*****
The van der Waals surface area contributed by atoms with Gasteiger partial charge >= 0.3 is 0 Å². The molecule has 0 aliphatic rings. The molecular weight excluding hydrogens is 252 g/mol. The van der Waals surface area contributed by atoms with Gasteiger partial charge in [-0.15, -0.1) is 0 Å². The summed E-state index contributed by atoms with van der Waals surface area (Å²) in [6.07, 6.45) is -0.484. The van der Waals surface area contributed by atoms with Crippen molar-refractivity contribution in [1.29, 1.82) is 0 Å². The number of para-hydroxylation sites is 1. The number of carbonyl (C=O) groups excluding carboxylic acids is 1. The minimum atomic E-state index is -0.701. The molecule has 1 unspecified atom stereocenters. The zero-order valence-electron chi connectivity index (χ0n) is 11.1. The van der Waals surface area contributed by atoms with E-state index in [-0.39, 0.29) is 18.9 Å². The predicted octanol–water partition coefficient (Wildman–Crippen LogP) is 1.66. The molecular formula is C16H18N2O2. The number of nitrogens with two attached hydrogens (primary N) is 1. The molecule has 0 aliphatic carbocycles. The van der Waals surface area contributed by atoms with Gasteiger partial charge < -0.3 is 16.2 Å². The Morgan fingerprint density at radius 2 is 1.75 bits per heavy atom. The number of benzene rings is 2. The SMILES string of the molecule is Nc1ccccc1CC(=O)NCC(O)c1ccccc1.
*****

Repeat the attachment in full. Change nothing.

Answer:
The van der Waals surface area contributed by atoms with Gasteiger partial charge >= 0.3 is 0 Å². The molecule has 0 aliphatic rings. The molecular weight excluding hydrogens is 252 g/mol. The van der Waals surface area contributed by atoms with Gasteiger partial charge in [-0.15, -0.1) is 0 Å². The summed E-state index contributed by atoms with van der Waals surface area (Å²) in [6.07, 6.45) is -0.484. The van der Waals surface area contributed by atoms with Crippen molar-refractivity contribution in [1.29, 1.82) is 0 Å². The number of para-hydroxylation sites is 1. The number of carbonyl (C=O) groups excluding carboxylic acids is 1. The minimum atomic E-state index is -0.701. The molecule has 1 unspecified atom stereocenters. The zero-order valence-electron chi connectivity index (χ0n) is 11.1. The van der Waals surface area contributed by atoms with E-state index in [-0.39, 0.29) is 18.9 Å². The predicted octanol–water partition coefficient (Wildman–Crippen LogP) is 1.66. The molecular formula is C16H18N2O2. The number of nitrogens with two attached hydrogens (primary N) is 1. The molecule has 0 aliphatic carbocycles. The van der Waals surface area contributed by atoms with Gasteiger partial charge < -0.3 is 16.2 Å². The Morgan fingerprint density at radius 2 is 1.75 bits per heavy atom. The number of benzene rings is 2. The SMILES string of the molecule is Nc1ccccc1CC(=O)NCC(O)c1ccccc1.